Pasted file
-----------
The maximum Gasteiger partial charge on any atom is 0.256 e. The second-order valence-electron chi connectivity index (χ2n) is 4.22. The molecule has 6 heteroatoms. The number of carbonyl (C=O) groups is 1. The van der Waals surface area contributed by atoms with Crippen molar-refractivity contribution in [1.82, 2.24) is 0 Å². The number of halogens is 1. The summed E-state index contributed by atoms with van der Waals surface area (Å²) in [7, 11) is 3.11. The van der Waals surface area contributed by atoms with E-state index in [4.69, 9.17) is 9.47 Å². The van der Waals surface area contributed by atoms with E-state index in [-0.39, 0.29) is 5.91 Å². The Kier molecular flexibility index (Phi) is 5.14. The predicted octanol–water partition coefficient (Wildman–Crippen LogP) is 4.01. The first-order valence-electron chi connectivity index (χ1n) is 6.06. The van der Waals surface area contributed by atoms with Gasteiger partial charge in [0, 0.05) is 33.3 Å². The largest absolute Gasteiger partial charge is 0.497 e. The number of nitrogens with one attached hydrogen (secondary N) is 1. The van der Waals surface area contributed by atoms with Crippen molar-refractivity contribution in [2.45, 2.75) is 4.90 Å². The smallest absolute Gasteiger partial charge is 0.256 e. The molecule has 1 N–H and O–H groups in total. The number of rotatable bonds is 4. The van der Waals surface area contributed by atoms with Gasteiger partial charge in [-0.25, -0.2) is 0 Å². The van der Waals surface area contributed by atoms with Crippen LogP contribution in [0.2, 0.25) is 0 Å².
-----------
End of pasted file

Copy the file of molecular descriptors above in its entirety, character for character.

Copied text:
The maximum Gasteiger partial charge on any atom is 0.256 e. The second-order valence-electron chi connectivity index (χ2n) is 4.22. The molecule has 6 heteroatoms. The number of carbonyl (C=O) groups is 1. The van der Waals surface area contributed by atoms with Crippen molar-refractivity contribution in [1.82, 2.24) is 0 Å². The number of halogens is 1. The summed E-state index contributed by atoms with van der Waals surface area (Å²) in [7, 11) is 3.11. The van der Waals surface area contributed by atoms with E-state index in [4.69, 9.17) is 9.47 Å². The van der Waals surface area contributed by atoms with E-state index in [-0.39, 0.29) is 5.91 Å². The Kier molecular flexibility index (Phi) is 5.14. The predicted octanol–water partition coefficient (Wildman–Crippen LogP) is 4.01. The first-order valence-electron chi connectivity index (χ1n) is 6.06. The van der Waals surface area contributed by atoms with Gasteiger partial charge in [0, 0.05) is 33.3 Å². The largest absolute Gasteiger partial charge is 0.497 e. The number of nitrogens with one attached hydrogen (secondary N) is 1. The van der Waals surface area contributed by atoms with Crippen molar-refractivity contribution in [2.45, 2.75) is 4.90 Å². The smallest absolute Gasteiger partial charge is 0.256 e. The molecule has 1 N–H and O–H groups in total. The number of rotatable bonds is 4. The van der Waals surface area contributed by atoms with Gasteiger partial charge in [-0.25, -0.2) is 0 Å². The van der Waals surface area contributed by atoms with Crippen LogP contribution in [0.2, 0.25) is 0 Å².